The wonderful people who produce our COBRA (Complete Business Reference Adviser) have started surveying subscribers to their free EnterQuest weekly tips and ideas bulletin for startups and small business owner managers.

Their first one was designed to gauge their opinions and levels of satisfaction of business support services they had received or experienced over the last 12 months:


The results of the survey were in certain respects rather surprising, and in other ways quite predictable. The survey asked readers for their views relating to sources of support received, ie from Business Link, enterprise agency, local council, and Chamber of Commerce. They were quizzed about what satisfied them the most, what was most disappointing, and asked for suggestions for improvements.

The most striking result was the performance of Business Link, with two-thirds (65%) of respondents satisfied with the support received (43% were very satisfied), but with over a third (35%) not very satisfied or totally unsatisfied. General satisfaction levels were very similar for support from local enterprise agencies, but fewer of these (only 35%) were very satisfied.

While there are encouraging signs that things are moving in the right direction with attitudes towards Business Link,it still remains a stark fact that one out of three businesses were still not satisfied with the support they received, and 44% were not satisfied across all types of local business support provision.

Overall, survey responses from recipients of business support across all providers are summarised as follows:

Very satisfied 26%
Fairly satisfied 30%
Not very satisfied 22%
Totally unsatisfied 22%
So in aggregate the results are 56% satisfied with support received and 44% not satisfied. Survey respondents were located in all regions of the UK.

In terms of the specific questions asked in the survey and qualified answers given, the responses were varied and in certain cases quite animated. The following is a summary of some of the typical responses given for three of the main question areas.

What disappointed you the most?

– lateness of the adviser, lack of respect shown
– e-mails and phone calls unanswered/ not returned
– the adviser did not understand my business or my industry
– lack of clear written steps for funding applications
– no new advice given, I knew what was said already
– excellent support programmes stop when their funding is withdrawn or ends
– lack of understanding of local business needs

What pleased you the most?

– quick response to grant application, given answer in five days
– the adviser understood our business model
– we got what was written on the tin, and in good time
– excellent training sessions from Business Link
– free Business Link support
– wealth of free information provided by adviser
– good follow-up range of courses available

What do you suggest that would improve the service you received or would like to receive in the future?

– the adviser should have real, practical experience of business
– specialist rather than general help and advice is needed
– more empathy with first-timers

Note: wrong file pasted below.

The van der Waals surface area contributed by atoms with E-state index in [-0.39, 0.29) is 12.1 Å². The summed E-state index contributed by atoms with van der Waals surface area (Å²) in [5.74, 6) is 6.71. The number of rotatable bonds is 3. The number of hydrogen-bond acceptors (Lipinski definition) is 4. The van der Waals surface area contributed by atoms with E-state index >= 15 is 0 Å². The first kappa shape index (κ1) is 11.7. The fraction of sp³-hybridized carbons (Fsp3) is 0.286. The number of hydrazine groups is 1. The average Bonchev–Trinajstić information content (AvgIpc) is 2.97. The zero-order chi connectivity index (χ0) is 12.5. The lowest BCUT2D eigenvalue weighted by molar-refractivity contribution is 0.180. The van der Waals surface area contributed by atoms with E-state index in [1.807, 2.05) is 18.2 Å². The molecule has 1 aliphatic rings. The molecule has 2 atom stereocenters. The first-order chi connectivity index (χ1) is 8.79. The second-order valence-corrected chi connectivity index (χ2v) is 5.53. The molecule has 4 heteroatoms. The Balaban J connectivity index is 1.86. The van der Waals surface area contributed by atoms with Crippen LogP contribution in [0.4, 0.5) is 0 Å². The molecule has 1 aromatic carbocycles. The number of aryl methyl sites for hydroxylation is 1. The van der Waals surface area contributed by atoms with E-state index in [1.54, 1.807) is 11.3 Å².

– more long term funding for successful support programmes
– more local services and resources available
– loans available for true micros
– more interest in customer needs than in ticking boxes

Key likes – courses, free services, local support and advice.

Key dislikes – supplier driven (need to tick their boxes), exclusion of micros and sole traders, general rather than specialist advice.

Hazel Hall wins Information World Review Information Professional of the Year 2009

Dr Hazel HallAs the fortunate recipient of this award in 2003, I was very pleased to see it go to Hazel Hall this year. I have known Hazel for many years and always been impressed by her support and enthusiasm for her students, and at promoting the potential of the information and knowledge profession.

She has published and presented widely in international journals and at conferences including keynote presentations, plus numerous publications in the professional press and books.

She has also been in the vanguard of adopting social media activities such as Twitter, and trying to persuade  resistant information professionals of their benefits.

Hazel is Director of the Centre for Social Informatics in the School of Computing at Edinburgh Napier University. She is also leading the implementation of the UK Library and Information Science Research Coalition.

The awards are organised by IWR magazine and Online Information Conference organisers, Incisive Media.

Peter Williams, Editor of IWR magazine, described Hazel during the presentations as an energetic and enthusiastic information professional whose work invigorates the professional landscape, both within and beyond the UK.  2009 has been an outstanding year of achievement for her and one on which future success will be built for the profession as a whole, as well as on a personal level.

More Asian and African surprises from the British Library collections

Another year on and another show and tell from the idiosyncratic Hedley Sutton with more Asian surprises at the British Library. This time he added a few African ones to boot.

Hedley started the show off with an exotic quiz in the shape of a black and white photo of a European looking woman wearing a belly dancer’s outfit. After a short pause while the audience considered their options I blurted out, “is she Mata Hari?” I was rewarded with a knowing smile from Hedley and the appearance of an original letter from 1917 from an agent of the French secret service to their British equivalent. The letter identified her as a double agent for the Germans. Soon after in October Mata Hari (which was Indonesian for ‘eye of the day’), was executed by firing squad as a spy. It turned out she was in fact a Dutch subject and her original name was Margaretha Zelle.

Pat Shipman one of her biographers argues that Mata Hari was never a double agent, speculating that she was used as a scapegoat by the head of French counter-espionage. The fact that she was seen by some as a ‘wanton and promiscuous woman, and perhaps a dangerous seductress’, may not have helped her case.

International Dunhuang ProjectNext Hedley showed off what appeared to be an ancient religious text hailing from the famous Dunhuang Archaeological Sites in Xinjiang China. In fact it turns out this was actually a sophisticated fake, and part of a cottage industry which flourished in that part of China around the late 1800’s. The items were produced in response to an invasion of European collectors eager to get hold of historical documents from the area preserved for hundreds of years by the desert conditions.